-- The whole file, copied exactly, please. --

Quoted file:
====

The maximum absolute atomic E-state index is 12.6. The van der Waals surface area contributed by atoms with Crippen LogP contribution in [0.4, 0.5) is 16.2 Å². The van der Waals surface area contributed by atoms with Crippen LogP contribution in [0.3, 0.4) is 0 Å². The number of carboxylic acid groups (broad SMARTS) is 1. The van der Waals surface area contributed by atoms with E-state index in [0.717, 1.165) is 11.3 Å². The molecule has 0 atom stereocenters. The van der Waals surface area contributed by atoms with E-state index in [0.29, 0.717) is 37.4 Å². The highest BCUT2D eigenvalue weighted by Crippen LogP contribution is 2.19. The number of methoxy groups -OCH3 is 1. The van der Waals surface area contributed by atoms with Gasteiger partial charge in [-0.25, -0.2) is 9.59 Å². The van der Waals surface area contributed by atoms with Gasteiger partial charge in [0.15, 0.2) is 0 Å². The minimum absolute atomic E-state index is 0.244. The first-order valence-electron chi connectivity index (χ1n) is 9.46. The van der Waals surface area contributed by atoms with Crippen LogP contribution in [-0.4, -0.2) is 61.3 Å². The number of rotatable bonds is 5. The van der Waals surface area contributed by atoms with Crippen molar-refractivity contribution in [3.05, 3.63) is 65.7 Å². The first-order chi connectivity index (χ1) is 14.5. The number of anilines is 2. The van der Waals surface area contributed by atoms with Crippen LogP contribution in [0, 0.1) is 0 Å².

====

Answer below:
The maximum absolute atomic E-state index is 12.6. The van der Waals surface area contributed by atoms with Crippen LogP contribution in [0.4, 0.5) is 16.2 Å². The van der Waals surface area contributed by atoms with Crippen LogP contribution in [0.3, 0.4) is 0 Å². The number of carboxylic acid groups (broad SMARTS) is 1. The van der Waals surface area contributed by atoms with E-state index in [0.717, 1.165) is 11.3 Å². The molecule has 0 atom stereocenters. The van der Waals surface area contributed by atoms with E-state index in [0.29, 0.717) is 37.4 Å². The highest BCUT2D eigenvalue weighted by Crippen LogP contribution is 2.19. The number of methoxy groups -OCH3 is 1. The van der Waals surface area contributed by atoms with Gasteiger partial charge in [-0.25, -0.2) is 9.59 Å². The van der Waals surface area contributed by atoms with Gasteiger partial charge in [0.15, 0.2) is 0 Å². The minimum absolute atomic E-state index is 0.244. The first-order valence-electron chi connectivity index (χ1n) is 9.46. The van der Waals surface area contributed by atoms with Crippen LogP contribution in [-0.4, -0.2) is 61.3 Å². The number of rotatable bonds is 5. The van der Waals surface area contributed by atoms with Crippen molar-refractivity contribution in [3.05, 3.63) is 65.7 Å². The first-order chi connectivity index (χ1) is 14.5. The number of anilines is 2. The van der Waals surface area contributed by atoms with Crippen LogP contribution in [0, 0.1) is 0 Å².